Ouch! You know exactly what I’m talking about if you have a parrot that has started biting. We feel betrayed, shocked, dismayed. What did I do wrong? I am going to deal specifically with biting lovebirds, since this seems to be one of the most common problems out there. However, these tips can be applied to most any species.
Babies and Beaks
A baby will explore with its beak. The beak is very sensitive. This is why you should never flick the beak or pull on it to teach a lesson. Also, be careful that you don’t mistake a grip with the beak to help balance itself with a bite. A bird will use the beak as a third hand of sorts. Babies that are still on formula should not be discouraged from exploring with their beaks. Only when the bird is fully weaned and being socialized as a companion should the nibbling be considered an issue.
The Nibbling Juvenile
Biting starts with gentle nibbling. In almost every case where a person has complained to me that their lovebird “suddenly” started to bite, upon questioning they have admitted the bird was nibbling on them for many months before this nibbling just became a bit too aggressive. For this reason, I tell new lovebird owners to discourage nibbling right from the beginning. A firm “No biting!” and moving the bird from your neck or ear (favorite nibbling spots) will stop the nibbling for a few seconds. Many people stop here. They get frustrated and tired of moving the bird away. Don’t give up. The two most important things in training a bird are consistency and clarity. In other words, you need to give the same message all the time, and you need to make that message clear. The command is “no biting” because nibbling is essentially biting in its early stages.
A very successful method for stopping this nibbling is to distract the bird. A thin strip of untanned leather, or even an unscented Kleenex, can be enough to take your lovebird’s interest away from your skin. Sometimes the bird will be afraid of what you offer at first. Just play with the item as if it is your toy, and you can be sure the bird will want it to be histoy in a matter of seconds.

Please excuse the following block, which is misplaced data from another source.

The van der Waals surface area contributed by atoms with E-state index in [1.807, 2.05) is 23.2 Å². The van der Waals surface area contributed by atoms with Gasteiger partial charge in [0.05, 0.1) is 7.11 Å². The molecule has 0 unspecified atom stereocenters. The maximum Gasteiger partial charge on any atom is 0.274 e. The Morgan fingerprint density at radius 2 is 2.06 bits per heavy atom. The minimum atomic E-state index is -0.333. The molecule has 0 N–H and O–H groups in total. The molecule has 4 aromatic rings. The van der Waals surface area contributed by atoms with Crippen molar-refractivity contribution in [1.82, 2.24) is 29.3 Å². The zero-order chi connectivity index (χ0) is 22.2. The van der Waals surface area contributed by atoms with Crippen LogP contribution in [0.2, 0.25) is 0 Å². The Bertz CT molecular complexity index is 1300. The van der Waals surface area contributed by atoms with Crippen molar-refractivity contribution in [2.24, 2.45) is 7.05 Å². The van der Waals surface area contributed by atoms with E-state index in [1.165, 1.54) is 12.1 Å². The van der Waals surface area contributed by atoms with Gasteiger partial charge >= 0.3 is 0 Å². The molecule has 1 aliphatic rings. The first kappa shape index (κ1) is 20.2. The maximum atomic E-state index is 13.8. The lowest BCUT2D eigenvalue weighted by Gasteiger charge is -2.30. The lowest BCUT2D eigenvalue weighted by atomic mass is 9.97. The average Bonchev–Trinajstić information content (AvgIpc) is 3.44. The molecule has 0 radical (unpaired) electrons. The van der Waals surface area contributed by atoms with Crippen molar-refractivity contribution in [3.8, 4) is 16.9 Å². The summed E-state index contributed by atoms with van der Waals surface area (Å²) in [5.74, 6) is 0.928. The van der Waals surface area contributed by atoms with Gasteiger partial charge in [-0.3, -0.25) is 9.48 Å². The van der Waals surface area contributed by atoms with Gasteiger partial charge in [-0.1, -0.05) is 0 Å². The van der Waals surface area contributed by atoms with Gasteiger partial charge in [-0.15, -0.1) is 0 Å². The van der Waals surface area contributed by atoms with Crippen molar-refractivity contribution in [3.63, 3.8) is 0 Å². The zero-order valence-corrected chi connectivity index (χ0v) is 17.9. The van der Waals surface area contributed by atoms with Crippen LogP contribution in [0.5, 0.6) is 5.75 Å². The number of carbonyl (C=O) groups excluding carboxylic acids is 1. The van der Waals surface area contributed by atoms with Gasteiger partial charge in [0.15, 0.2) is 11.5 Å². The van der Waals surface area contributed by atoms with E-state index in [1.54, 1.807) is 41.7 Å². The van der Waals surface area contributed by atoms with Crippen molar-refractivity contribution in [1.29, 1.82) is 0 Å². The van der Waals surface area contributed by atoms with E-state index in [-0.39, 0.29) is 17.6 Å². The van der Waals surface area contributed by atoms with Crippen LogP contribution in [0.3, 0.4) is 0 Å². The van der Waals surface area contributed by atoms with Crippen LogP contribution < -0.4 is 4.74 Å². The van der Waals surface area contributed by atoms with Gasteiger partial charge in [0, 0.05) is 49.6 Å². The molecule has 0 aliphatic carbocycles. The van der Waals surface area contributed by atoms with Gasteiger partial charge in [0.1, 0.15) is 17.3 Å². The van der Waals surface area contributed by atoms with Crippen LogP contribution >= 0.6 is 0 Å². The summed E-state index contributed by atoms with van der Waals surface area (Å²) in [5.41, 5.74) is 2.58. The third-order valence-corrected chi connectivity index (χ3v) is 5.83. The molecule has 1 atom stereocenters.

Holding the Beak
When a bird is persistent about nibbling on your neck, it can be effective to gentle hold the beak between your forefinger and thumb when you say “No biting.” This does not mean that you pull the beak or hit it. It is a very gentle hold for just a second while you give the message, “No biting!”
Many people have already let the situation get out of hand, so they have to resort to a time-out cage. This is a small, extra cage that is simply used to teach a lesson. If your lovebird keeps biting you no matter how many times you distract him, move him away, or give him the “no bite” command, sometimes three to five minutes in the time-out cage will help. This cage just has a cup of water and no toys. The bird goes in for never more than five minutes since then it becomes counterproductive. Do not interact with the bird once it goes in the time-out cage. This means no talking, scolding, discussing the issue…just leave him be. When the time is up, open the cage, give the step up command, and start to work with the bird again.